|Year : 2014 | Volume
| Issue : 1 | Page : 101-107
Correlation of oral health status of socially handicapped children with their oral heath knowledge, attitude, and practices from India
Raghavendra Shanbhog1, Veena Raju2, Bhojraj Nandlal1
1 Department of Pedodontics and Preventive Dentistry, JSS Dental College and Hospital, Mysore, Karnataka, India
2 Department of Orthodontics, JSS Dental College and Hospital, Mysore, Karnataka, India
|Date of Web Publication||18-Feb-2014|
Department of Pedodontics and Preventive Dentistry, JSS Dental College and Hospital, Shivaratreshwar Nagar, Mysore 570 015, Karnataka
Source of Support: None, Conflict of Interest: None
| Abstract|| |
Background: Information on oral health knowledge and practice in orphanage house children is essential for healthcare policy makers to promote oral health resources and address oral health needs of this unprivileged group of society. Objectives: To assess the source of information, level of knowledge, attitude, and practice toward oral hygiene and oral health among socially handicapped children from city of Mysore, Karnataka state, India. Materials and Methods: A cross-sectional survey was conducted among 488 children of 12-14 years of age living in five different orphanage houses of Mysore district. Data regarding knowledge and practice were collected through structured questionnaire and oral health status by type III clinical oral examinations by two trained examiners. Decayed, Missing, Filled, Teeth (DMFT) and OH I-S was then correlated with the above information. Spearman's correlation test was used to measure the correlation. Results: The final data analysis included 488 children, of which 216 (44.26%) were boys and 272 (55.74%) were girls. A total of 88.5% children showed one or more decayed teeth in their oral cavity, with an overall mean DMFT of 3.55. Among DMF, component D showed maximum value with mean 3.42, followed by components F and M. Correlation between source of information, knowledge, and attitude for oral health to oral hygiene index (OHI-S; P < 0.05) and gingival index (P < 0.001) showed highly significant negative values. Correlation between oral hygiene practice to OHI-S, DMFT, and gingival index (P < 0.001) showed highly significant (P < 0.001) negative values. Conclusions: Although children of orphanage have positive attitude toward oral health, knowledge and practice among children are still below the satisfactory level. The children did not receive appropriate information or, if informed, were not re-evaluated or reinforced for its practical application by the concerned authority. The findings of this study suggest that awareness on the importance of oral health needs to be enhanced among the orphanage children of Mysore.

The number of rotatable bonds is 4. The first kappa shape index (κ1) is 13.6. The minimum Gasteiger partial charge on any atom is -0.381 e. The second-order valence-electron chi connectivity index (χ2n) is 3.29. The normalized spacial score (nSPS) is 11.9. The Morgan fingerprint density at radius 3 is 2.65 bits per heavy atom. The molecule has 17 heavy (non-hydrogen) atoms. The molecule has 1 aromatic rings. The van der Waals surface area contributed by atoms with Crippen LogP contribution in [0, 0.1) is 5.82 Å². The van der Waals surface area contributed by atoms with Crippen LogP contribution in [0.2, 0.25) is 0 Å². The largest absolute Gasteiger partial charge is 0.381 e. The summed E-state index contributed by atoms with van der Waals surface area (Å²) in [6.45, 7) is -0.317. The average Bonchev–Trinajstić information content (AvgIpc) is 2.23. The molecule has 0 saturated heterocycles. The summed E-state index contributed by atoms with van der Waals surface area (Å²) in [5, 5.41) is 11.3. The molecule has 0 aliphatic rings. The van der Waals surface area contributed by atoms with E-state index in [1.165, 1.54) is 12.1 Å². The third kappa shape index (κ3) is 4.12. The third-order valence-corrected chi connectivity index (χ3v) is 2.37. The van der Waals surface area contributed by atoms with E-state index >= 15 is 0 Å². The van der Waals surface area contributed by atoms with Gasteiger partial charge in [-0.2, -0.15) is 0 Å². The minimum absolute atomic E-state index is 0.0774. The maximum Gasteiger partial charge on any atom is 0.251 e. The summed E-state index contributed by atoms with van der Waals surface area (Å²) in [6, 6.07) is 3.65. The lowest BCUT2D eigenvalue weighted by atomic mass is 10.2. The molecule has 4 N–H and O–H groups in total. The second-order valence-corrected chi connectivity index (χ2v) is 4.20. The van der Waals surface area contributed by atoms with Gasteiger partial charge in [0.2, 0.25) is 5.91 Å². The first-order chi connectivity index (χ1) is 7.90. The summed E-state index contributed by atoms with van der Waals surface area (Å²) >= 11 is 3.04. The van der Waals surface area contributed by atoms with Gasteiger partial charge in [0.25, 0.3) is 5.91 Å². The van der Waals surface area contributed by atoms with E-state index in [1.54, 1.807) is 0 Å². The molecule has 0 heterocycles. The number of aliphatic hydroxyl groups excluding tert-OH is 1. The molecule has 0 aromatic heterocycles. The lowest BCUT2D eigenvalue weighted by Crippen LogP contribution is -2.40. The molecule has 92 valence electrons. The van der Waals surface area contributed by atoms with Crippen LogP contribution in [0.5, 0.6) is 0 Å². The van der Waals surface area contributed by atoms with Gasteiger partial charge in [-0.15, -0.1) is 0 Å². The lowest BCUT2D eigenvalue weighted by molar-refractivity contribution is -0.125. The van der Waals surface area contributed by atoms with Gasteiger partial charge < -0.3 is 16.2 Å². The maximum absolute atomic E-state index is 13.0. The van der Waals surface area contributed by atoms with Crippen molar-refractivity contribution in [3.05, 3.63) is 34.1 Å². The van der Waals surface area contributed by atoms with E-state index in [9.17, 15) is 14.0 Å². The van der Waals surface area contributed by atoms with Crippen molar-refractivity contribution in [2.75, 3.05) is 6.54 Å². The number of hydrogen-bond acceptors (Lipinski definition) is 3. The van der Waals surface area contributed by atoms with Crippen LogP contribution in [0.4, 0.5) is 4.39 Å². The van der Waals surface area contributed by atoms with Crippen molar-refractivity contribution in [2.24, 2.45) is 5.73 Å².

Keywords: Knowledge, oral health, practice, socially handicapped children
|How to cite this article:|
Shanbhog R, Raju V, Nandlal B. Correlation of oral health status of socially handicapped children with their oral heath knowledge, attitude, and practices from India. J Nat Sc Biol Med 2014;5:101-7
|How to cite this URL:|
Shanbhog R, Raju V, Nandlal B. Correlation of oral health status of socially handicapped children with their oral heath knowledge, attitude, and practices from India. J Nat Sc Biol Med [serial online] 2014 [cited 2021 Mar 2];5:101-7. Available from: http://www.jnsbm.org/text.asp?2014/5/1/101/127297
| Introduction|| |
According to WHO published, global review of oral health, despite great improvements in the oral health of populations in several countries, global problems still persist. This is particularly so among underprivileged groups in both developing and developed countries.  About 90% of school children worldwide and most adults have experienced caries, with the disease being most prevalent in Asian and Latin American countries. An improvement in oral health status, environmental risk factors such as diet, nutrition, and oral hygiene can play an important role in prevention of dental caries.